[Group 1: “Bioscapes”]

Part of “[Mapping the Invisible] Strategies in South China Sea: Para-Consistency, Design and Fiction


Advanced Option Studio, Fall Semester 2018. Singapore University of Technology and Design (SUTD_ASD).

Tutors: Eva Castro and Federico Ruberto.

Students: [Peng Haonan, Sim Yi-ting (Michel), Nabila Larasati Pranoto, Chow Khoi Rong (Clara), Ho Jin Teck (Daryl), Neo Wei Lin]

[Students’ Text]

“Abstraction today is no longer that of the map, the double, the mirror, or the concept. Simulation is no longer that of a territory, a referential being or substance. It is the generation by models of a real without origin or reality: A hyperreal. The territory no longer precedes the map, nor survives it. Henceforth, it is the map that precedes the territory— precession of simulacra— it is the map vthat engenders the territory. And if we were to revive the fable today, it would be the territory whose shreds are slowly rotting across the map. It is the real, and not the map, whose vestiges subsist here and there, in the deserts which are no longer those of the Empire, but our own. The desert of the real itself.” 

Jean Baudrillard

“The model of the archipelago helps us not to think, necessarily, in terms of totality but to accept the fragmentation of a territory into smaller ones on which it is easier to approach consensus. The very principle of the archipelago is to construct a collective essence with various individual— for each island— identities.”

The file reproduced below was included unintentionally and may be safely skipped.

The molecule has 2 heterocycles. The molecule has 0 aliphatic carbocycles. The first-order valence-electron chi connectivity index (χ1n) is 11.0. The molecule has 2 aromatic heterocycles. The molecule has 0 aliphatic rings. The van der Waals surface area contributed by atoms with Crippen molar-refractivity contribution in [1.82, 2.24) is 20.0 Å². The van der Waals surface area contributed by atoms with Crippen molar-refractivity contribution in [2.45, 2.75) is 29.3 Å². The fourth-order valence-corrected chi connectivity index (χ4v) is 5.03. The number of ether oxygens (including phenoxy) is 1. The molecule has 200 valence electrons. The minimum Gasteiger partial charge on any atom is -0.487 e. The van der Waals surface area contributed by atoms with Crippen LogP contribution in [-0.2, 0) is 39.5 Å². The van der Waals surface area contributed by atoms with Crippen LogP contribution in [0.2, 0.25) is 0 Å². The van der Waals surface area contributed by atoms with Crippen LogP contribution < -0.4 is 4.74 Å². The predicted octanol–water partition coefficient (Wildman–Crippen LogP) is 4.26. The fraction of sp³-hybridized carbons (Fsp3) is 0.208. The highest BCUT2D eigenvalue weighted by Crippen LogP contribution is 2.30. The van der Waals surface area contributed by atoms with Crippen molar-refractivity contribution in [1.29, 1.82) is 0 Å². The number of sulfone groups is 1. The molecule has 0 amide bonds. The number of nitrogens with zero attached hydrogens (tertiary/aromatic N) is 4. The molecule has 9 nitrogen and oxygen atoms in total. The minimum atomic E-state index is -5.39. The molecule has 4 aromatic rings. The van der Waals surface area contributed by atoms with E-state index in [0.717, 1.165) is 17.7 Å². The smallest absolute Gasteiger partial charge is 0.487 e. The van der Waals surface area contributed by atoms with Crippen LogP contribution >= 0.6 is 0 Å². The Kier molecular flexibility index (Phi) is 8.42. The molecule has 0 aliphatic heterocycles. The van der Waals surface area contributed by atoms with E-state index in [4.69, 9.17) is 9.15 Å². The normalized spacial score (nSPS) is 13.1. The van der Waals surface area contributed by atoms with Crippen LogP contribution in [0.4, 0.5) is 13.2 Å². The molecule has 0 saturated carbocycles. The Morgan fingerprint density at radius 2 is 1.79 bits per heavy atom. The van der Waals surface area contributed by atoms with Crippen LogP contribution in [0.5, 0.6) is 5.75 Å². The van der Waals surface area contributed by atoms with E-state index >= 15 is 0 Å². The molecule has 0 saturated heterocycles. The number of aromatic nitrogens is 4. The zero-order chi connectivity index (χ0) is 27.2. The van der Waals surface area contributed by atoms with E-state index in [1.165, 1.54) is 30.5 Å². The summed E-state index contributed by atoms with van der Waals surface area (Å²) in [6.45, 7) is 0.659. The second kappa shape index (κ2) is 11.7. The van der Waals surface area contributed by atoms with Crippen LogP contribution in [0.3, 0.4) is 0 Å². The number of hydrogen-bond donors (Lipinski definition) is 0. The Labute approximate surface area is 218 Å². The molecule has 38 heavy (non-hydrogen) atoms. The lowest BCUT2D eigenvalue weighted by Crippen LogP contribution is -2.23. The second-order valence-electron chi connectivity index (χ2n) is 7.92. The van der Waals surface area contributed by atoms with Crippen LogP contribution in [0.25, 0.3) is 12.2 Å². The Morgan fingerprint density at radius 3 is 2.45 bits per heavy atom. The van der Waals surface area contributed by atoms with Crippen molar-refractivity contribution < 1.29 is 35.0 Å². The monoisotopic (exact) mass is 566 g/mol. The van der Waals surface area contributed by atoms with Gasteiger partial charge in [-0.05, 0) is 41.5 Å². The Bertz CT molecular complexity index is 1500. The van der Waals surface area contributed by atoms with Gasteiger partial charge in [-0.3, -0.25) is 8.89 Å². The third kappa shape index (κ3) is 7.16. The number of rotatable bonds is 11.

Leopold Lambert

“Bioscapes” reimagines an alternative maritime condition where production and operation are not tied down by the rigidity of infrastructure and ownership but rather encapsulate the fluid and transient state of the sea. That is, that a form of hyper-productive nomadism is made possible through the identification of macro-scale nodes and connectivities based on the given seasonal condition and the implementation of dynamic shifting infrastructure that operates within those nodes.  No longer should our live-hood be tied towards the ground, but set free to roam as part of this autonomous and mobile ecology.

[Establishing the territory] [MACRO: PHASE 1] At the start, small scale nodes and networks begin to form by the fishermen as part of the rogue economy setup to circumvent restrictions placed by the countries in the territory. These connections take place within the islands and reefs with low bathymetry, where the boats and initial infrastructure can be laid without much difficulty. [MACRO: PHASE II] In the second phase, new nodes and cross-island connections are established as the fishermen develop a more comprehensive trade and production system in line with the intensification of infrastructure and communications. In addition to that,, the development of the rogue market attracts more agents such as shippers, traders, and costal natives into the region. [MACRO: PHASE III] In the third phase, the influx of investments from MNCs and legitimization of the rogue market leads to a proliferation in production intensive zones in the region, with infrastructure for algae growth, energy processing, and tourism being developed. [MACRO: PHASE IV]  The multiplier effect of investments and development of productive infrastructure leads to the further proliferation of permanent nodes in the areas as well as more zones on intensive production. Connectivities between the nodes and intensive regions also become more comprehensive and complex.

groups’ strategic timeline